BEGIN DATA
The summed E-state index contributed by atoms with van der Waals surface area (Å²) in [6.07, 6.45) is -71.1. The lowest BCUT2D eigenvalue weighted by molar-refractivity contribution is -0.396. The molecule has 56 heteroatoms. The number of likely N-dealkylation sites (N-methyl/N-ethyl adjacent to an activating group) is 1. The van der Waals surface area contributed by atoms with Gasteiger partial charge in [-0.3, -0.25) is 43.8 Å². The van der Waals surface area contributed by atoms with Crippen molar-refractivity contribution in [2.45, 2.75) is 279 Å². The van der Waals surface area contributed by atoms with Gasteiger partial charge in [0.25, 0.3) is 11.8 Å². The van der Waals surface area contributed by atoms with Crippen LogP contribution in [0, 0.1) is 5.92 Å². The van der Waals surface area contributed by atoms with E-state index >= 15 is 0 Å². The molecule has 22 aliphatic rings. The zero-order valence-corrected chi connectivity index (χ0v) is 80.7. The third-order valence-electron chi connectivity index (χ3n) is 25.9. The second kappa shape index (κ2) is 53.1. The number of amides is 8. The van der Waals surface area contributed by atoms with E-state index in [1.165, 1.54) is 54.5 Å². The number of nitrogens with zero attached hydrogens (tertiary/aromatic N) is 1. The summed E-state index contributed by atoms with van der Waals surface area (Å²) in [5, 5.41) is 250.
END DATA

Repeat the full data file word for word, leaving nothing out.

The summed E-state index contributed by atoms with van der Waals surface area (Å²) in [6.07, 6.45) is -71.1. The lowest BCUT2D eigenvalue weighted by molar-refractivity contribution is -0.396. The molecule has 56 heteroatoms. The number of likely N-dealkylation sites (N-methyl/N-ethyl adjacent to an activating group) is 1. The van der Waals surface area contributed by atoms with Gasteiger partial charge in [-0.3, -0.25) is 43.8 Å². The van der Waals surface area contributed by atoms with Crippen molar-refractivity contribution in [2.45, 2.75) is 279 Å². The van der Waals surface area contributed by atoms with Gasteiger partial charge in [0.25, 0.3) is 11.8 Å². The van der Waals surface area contributed by atoms with Crippen LogP contribution in [0, 0.1) is 5.92 Å². The van der Waals surface area contributed by atoms with E-state index >= 15 is 0 Å². The molecule has 22 aliphatic rings. The zero-order valence-corrected chi connectivity index (χ0v) is 80.7. The third-order valence-electron chi connectivity index (χ3n) is 25.9. The second kappa shape index (κ2) is 53.1. The number of amides is 8. The van der Waals surface area contributed by atoms with E-state index in [1.165, 1.54) is 54.5 Å². The number of nitrogens with zero attached hydrogens (tertiary/aromatic N) is 1. The summed E-state index contributed by atoms with van der Waals surface area (Å²) in [5, 5.41) is 250.